The importance of getting family abuse victims help/protection

On Behalf of | Aug 17, 2015 | Domestic Violence

Domestic abuse incidents can have effects that are utterly devastating in nature. Family violence sometimes even leads to victims having their very lives taken from them.

This is reflected in some tragic numbers from Dallas County. Between 2009 and 2011, 34 individuals in the county were killed by an intimate partner. 

A study done on these Dallas County domestic violence homicides indicates that one thing that many of the victims had in common was not seeking out help for the domestic violence they were facing.

Very few of the victims sought out help from the police, advocates or other professionals. Only three of them had put in applications to get a protective order put in place, and none of them had an active, valid protective order in place at the time of their death. Also, none of the victims had gone to a domestic violence shelter.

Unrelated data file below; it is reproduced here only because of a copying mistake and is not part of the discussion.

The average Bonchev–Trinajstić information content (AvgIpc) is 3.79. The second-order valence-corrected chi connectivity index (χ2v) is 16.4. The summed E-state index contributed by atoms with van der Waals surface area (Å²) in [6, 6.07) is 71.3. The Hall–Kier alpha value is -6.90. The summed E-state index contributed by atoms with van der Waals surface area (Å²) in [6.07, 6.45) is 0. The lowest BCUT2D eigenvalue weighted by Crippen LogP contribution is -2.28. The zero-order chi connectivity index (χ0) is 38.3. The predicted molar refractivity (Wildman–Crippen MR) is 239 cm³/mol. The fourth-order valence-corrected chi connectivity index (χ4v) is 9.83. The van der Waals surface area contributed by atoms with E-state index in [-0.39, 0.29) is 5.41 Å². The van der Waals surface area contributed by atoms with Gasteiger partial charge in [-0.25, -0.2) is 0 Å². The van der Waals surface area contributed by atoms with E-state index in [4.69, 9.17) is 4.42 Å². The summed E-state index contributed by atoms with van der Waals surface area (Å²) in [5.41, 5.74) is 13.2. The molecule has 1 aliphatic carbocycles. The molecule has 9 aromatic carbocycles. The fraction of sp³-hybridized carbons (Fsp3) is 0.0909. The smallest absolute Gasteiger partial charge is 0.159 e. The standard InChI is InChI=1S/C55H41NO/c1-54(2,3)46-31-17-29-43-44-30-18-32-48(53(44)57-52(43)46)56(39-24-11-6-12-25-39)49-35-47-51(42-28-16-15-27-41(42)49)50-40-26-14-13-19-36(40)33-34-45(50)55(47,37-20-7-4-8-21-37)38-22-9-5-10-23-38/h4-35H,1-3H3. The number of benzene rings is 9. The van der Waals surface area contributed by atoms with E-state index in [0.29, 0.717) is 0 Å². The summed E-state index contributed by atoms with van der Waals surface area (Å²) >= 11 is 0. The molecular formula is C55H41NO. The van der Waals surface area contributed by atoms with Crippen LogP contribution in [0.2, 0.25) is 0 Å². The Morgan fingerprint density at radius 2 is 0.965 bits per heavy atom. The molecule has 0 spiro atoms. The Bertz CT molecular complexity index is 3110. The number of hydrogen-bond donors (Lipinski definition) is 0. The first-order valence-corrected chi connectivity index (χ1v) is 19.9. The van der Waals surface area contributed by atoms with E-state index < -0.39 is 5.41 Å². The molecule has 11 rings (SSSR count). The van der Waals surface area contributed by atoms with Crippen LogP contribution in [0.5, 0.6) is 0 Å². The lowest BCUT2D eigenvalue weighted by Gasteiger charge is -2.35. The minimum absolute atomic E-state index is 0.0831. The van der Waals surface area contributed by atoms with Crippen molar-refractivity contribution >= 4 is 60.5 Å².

These findings underscore how important help and protection is for domestic abuse victims. Getting the right help and protection is among the things that can go a long way in getting domestic violence victims out of a situation where they could easily be exposed to further, dangerous violence by their abuser.

What things do you think can pose the biggest barriers to domestic abuse victims seeking out help? What do you think could help minimize or knock down these barriers? What do you think should be done in Dallas County and the rest of Texas to help better ensure family violence victims get the protection and help they need?

Family law attorneys are among the professionals that domestic violence victims can go to for help with their situation. Such attorneys can help such individuals understand what actions can be taken to help get them out of an abusive situation and can provide such individuals with assistance with protective orders and other important legal protection matters.

Source: The Dallas Morning News, “Murdered domestic violence victims in Dallas County didn’t seek help, study says,” Melissa Repko, August 11, 2015